Thermometers and Cold Holding by Barry Parsons



My one pet peeve in regards to cold holding is when teams rely solely on the thermometer on the outside of the cooler or freezer. I find that they tend to give a false sense of safety. The Food Code says that they can be ±3°, but how many of your staff members actually remember this and verify? If the temperature reads 41°F, the food could be 44°F. I suggest covering the exterior thermometers. This forces staff to look at the internal thermometer when documenting temperature checks. It is always important to have a thermometer inside of each cooler and freezer. In walk-in boxes, there should be one thermometer in the front of the unit and one in the back.
 
There are numerous brands of thermometers on the market such as Swift Sensors, SmartSense, AcuRite, VersaTrak, to name a few. It takes careful thought and consideration on which brand/style is best based on your specific needs. The Wi-Fi units are wonderful and provide continuous monitoring. Make sure to have one with an alarm that includes text or phone notifications when the temperature goes out of range.
 
One issue seen during inspections is the blockage of air circulation due to cases of product being pushed against the walls. Cases should be six inches away from wall to allow for proper air circulation which helps adequately maintain the temperature of the food. Also, sometimes the wired shelves are covered with foil, paper, or cardboard which can also block air circulation.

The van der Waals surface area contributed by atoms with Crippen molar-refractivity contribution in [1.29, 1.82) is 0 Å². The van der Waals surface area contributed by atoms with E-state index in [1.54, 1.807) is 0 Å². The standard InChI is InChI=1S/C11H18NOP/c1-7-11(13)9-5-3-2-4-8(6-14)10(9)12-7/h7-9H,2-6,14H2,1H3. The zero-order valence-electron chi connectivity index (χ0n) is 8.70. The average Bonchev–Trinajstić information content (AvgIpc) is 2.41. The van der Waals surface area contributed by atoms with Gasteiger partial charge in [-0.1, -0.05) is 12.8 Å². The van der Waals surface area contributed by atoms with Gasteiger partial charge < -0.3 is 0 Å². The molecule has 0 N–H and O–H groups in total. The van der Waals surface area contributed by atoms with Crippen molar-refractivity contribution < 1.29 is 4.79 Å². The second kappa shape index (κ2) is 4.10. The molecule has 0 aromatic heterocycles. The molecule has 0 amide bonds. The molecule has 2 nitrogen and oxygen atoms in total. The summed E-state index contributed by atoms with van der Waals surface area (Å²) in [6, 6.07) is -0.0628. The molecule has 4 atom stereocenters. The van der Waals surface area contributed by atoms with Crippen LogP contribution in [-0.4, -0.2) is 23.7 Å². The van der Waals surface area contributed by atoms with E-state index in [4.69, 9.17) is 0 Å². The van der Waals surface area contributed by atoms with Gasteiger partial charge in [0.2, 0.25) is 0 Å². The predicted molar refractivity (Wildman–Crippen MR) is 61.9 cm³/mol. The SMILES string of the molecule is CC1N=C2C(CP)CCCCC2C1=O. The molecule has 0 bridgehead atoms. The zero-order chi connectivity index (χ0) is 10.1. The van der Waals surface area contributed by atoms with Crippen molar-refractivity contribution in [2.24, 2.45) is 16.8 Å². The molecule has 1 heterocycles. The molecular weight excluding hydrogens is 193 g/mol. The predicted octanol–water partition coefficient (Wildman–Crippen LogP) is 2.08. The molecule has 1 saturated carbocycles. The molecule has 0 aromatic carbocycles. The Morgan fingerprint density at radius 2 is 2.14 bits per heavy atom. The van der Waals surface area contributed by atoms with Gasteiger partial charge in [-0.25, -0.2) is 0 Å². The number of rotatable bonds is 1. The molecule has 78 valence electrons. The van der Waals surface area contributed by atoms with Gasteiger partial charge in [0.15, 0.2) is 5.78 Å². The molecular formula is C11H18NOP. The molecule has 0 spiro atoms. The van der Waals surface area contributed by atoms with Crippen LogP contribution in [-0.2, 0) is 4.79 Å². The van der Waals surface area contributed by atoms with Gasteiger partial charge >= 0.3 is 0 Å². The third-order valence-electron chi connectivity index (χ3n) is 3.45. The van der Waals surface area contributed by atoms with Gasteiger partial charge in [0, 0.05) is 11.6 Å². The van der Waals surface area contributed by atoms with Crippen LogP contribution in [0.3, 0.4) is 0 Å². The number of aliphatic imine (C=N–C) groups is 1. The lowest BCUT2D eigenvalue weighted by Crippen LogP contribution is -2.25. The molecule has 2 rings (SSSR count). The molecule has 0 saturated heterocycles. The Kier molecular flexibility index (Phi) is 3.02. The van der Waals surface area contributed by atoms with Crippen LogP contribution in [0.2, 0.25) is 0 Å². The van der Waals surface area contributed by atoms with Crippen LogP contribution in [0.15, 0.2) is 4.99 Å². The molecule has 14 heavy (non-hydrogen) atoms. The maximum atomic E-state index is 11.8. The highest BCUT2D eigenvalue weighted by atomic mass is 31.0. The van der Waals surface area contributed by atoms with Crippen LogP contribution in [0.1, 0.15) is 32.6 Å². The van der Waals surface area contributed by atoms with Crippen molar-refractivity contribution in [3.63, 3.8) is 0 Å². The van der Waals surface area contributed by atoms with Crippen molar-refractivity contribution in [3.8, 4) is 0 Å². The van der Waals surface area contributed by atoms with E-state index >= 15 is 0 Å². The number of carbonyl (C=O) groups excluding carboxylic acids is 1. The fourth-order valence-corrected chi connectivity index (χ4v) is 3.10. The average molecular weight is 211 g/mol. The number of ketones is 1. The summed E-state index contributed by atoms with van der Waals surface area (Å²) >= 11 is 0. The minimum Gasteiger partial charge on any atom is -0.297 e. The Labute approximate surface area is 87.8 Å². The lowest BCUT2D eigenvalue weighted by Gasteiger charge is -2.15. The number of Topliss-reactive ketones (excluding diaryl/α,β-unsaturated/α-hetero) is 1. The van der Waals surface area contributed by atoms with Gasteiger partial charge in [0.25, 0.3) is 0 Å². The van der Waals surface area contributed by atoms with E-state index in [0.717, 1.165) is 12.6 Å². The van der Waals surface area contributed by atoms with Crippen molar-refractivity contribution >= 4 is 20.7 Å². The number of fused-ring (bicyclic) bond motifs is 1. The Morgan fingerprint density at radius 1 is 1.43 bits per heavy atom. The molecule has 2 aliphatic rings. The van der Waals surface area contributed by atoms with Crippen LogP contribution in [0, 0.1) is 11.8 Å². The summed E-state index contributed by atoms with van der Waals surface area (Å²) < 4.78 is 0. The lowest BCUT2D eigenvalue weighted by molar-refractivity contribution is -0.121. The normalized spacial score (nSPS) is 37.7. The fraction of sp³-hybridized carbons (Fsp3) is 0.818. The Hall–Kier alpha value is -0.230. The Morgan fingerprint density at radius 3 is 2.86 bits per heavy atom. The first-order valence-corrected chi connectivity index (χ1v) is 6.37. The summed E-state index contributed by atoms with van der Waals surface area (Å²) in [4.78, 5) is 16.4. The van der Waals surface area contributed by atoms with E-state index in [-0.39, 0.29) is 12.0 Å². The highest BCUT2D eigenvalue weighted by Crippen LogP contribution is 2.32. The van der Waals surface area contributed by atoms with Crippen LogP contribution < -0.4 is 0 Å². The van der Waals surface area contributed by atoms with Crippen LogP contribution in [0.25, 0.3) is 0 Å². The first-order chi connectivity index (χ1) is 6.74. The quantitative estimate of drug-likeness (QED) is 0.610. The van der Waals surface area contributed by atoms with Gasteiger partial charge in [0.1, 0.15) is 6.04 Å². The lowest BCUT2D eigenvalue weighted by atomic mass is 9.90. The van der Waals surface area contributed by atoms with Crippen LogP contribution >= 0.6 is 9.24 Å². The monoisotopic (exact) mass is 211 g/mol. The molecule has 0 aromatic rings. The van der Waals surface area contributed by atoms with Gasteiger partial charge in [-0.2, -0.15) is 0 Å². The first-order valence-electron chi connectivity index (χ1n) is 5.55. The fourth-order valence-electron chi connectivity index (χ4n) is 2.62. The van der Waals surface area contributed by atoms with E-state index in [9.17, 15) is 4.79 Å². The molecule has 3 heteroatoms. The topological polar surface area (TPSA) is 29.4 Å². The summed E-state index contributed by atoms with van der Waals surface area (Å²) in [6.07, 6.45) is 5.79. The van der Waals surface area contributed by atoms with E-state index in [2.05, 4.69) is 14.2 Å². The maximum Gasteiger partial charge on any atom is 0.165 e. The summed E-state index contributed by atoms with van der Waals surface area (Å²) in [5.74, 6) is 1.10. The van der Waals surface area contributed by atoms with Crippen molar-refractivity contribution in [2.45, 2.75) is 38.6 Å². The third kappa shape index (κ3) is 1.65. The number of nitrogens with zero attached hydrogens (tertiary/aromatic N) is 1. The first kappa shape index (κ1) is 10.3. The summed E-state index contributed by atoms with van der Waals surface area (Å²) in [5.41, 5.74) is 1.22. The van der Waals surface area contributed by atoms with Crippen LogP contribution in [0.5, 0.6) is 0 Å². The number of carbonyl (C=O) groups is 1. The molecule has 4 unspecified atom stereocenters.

The importance of maintaining a minimum cold holding temperature of 41°F or lower cannot be stressed enough. This helps shelf life/shrink and more importantly, preventing/reducing bacterial growth on food. As mentioned in previous blogs, you should have records that you are checking your cold holding temperatures on a set schedule. The records are to verify the food remains safe. If the temperature rises above 41°F, you are aware of approximately when and can determine if the food is beyond the four-hour regulatory boundary in which the food must be destroyed. Your decision to keep or destroy the food must be based on some type of time/temperature information because someone (management or owner) is going to want to understand the reasoning behind the decision to keep the food or throw it away in the trash.


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